FIG. 2 is a sectional view of an example of an electrode structure with a rotation-symmetrical thickened part or electrode dome 1.
FIG. 3 shows diagrammatically the coating method. Pins 2 of a heavy metal having diameters d of 0.05 to 1 mm are located at relative distances a of 0.5 to 10 mm in the perforations 5, having a diameter of 0.2 to 1.5 mm and arranged in the form of a matrix in a temperature-resistent substrate holder 6. This holder 6 is isothermally heated together with the pins in a CVD reactor (not shown) to temperatures between 600° C. and 1100° C. The gaseous starting materials indicated by an arrow, such as, for example, WF6 and H2, are introduced into the reactor at flow rates between 10 to 200 sccm and between 30 and 2000 sccm, respectively, where sccm designates cubic centimeters per minute under normal conditions. The pump power is regulated so that gas pressures of 1 to 5 mbar are adjusted.
FIG. 4 shows diagrammatically a device for a laser-supported electrode coating. A pin 2 arranged in a reactor 7 and having diameters of 0.05 to 1 mm projects over 1 to 5 mm from a holder 6 and is laterally surrounded by a flow of a gas mixture of WF6 and H2, which is introduced into the reactor through a gas inlet 8. From the end face of the reactor, the heating is effected by means of a laser beam 10, which is focused by a concave mirror 9 and is coupled through a window 11 transparent to the laser beam into the reactor space. Of course, a different method of focusing may also be used. The laser power is regulated so that the part of the radiation absorbed by the pin heats this pin to temperatures between 600° and 1500° C. The pin temperature is measured pyrometrically through additional windows (not shown).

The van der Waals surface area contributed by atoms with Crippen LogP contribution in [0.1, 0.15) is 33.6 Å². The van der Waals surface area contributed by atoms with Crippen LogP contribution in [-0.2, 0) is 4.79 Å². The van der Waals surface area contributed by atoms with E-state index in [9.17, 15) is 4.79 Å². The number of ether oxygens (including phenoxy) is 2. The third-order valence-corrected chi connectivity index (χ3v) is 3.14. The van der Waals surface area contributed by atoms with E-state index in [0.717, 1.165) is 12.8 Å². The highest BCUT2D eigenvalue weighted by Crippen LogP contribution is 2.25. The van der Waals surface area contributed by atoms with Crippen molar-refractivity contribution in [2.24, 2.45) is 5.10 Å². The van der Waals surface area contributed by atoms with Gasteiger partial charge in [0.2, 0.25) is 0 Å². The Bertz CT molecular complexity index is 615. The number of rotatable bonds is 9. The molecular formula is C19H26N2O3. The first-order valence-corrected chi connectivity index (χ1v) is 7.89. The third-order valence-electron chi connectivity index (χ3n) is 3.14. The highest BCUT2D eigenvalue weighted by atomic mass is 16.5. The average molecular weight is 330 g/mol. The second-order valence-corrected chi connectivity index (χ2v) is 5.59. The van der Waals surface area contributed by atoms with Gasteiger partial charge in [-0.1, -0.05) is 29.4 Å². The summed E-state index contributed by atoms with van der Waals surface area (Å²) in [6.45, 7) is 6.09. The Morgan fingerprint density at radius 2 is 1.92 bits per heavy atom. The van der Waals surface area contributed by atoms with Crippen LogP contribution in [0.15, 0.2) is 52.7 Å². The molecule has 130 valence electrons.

Higher pressures are possible, but is has to be taken into account that the laser power density coupled into the gas does not yet lead to a strong deposition of tungsten from the gaseous phase. This can be avoided by a strongly convergent radiation path. With sufficiently short diffusion lengths, a "pregermination" in the gaseous phase is not necessarily disadvantageous, but may lead to a particularly finely crystalline deposition at a high rate.
FIG. 5 shows a further example of the laser-heated electrode coating. In this case, several electrode pins 2 are arranged in a holder 6 similar to a turret drum. The holder can be rotated so that the electrodes are successively rotated into the laser beam 10 and are coated.